The great Canadian adventurer, Sir William Francis Butler, was one of the answers in Spirit River Quiz IX. He was the man who visited Dunvegan during his great 6000 km journey to Western Canada, travelling on horseback, foot and dogsled on commission from the Canadian government to report on the conditions for establishing law and law enforcement in the wild western lands back in 1872. The results of his travels were a report that became a classic document of Western Canadian history – and the initial steps toward the founding of the North West Mounted Police.
Butler was an Irishman and an officer in the British army. He came to Canada in 1870 under Colonel Wolseley to take part in the Red River Expedition against Louis Riel and his rebels. His role was a dangerous one: as an intelligence officer he was sent ahead of the army into enemy territory. After successfully completing that mission, he was offered the enormous task of exploring conditions in Western Canada in order to recommend how best to go about establishing law and order.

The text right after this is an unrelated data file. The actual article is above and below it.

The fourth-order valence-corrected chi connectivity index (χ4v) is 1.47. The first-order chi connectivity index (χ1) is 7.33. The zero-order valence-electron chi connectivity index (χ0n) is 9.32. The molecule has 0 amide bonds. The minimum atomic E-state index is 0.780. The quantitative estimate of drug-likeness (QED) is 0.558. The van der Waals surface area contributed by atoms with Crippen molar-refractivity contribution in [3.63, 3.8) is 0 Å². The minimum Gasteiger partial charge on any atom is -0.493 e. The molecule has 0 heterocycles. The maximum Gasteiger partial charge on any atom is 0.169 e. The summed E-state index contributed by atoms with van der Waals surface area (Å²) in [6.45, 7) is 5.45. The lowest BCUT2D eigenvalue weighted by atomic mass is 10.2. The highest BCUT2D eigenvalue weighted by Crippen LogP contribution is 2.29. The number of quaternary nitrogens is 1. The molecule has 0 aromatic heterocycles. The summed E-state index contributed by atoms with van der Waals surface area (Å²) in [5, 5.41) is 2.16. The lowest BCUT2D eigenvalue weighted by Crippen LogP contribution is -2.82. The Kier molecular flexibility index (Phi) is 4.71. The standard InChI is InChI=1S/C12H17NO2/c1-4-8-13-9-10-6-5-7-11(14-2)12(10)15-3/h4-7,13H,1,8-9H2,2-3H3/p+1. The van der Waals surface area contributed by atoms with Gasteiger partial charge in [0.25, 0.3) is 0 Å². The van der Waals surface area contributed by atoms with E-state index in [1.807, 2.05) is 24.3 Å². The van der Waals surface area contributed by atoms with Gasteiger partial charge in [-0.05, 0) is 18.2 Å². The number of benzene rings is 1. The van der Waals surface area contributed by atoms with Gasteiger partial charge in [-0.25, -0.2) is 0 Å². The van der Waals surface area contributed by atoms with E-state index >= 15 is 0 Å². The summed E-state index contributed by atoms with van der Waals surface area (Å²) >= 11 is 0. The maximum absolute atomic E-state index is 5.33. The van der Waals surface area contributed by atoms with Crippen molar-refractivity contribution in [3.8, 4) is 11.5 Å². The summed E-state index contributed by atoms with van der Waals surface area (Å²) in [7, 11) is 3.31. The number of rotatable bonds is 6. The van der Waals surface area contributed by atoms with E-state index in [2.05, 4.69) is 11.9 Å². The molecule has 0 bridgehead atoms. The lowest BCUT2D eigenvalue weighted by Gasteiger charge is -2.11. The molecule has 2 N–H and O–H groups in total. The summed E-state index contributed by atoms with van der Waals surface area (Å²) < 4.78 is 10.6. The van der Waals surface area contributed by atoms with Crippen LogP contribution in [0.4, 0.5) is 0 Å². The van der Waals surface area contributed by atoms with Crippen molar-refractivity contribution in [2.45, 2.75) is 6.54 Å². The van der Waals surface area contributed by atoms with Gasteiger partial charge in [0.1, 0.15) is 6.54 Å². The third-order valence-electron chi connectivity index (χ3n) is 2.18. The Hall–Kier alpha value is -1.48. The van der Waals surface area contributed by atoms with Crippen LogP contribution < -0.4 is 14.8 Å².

Butler enjoyed his adventurous stint in the vast, wild territory of the prairies and British Columbia. Of his many books, two of the best were inspired by that 6000 km journey. The Great Lone Land (1872) is a great adventure story, the tale of his travels. The Wild North Land (1873) is “the story of a winter journey, with dogs, across Northern North America”. Both are available through these links as free online books from Google Books. Watch for references to Dunvegan and other Peace Country locations.
After leaving Canada, Sir William Francis Butler continued his incredible career as an officer and an adventurer! He’s worth looking up.
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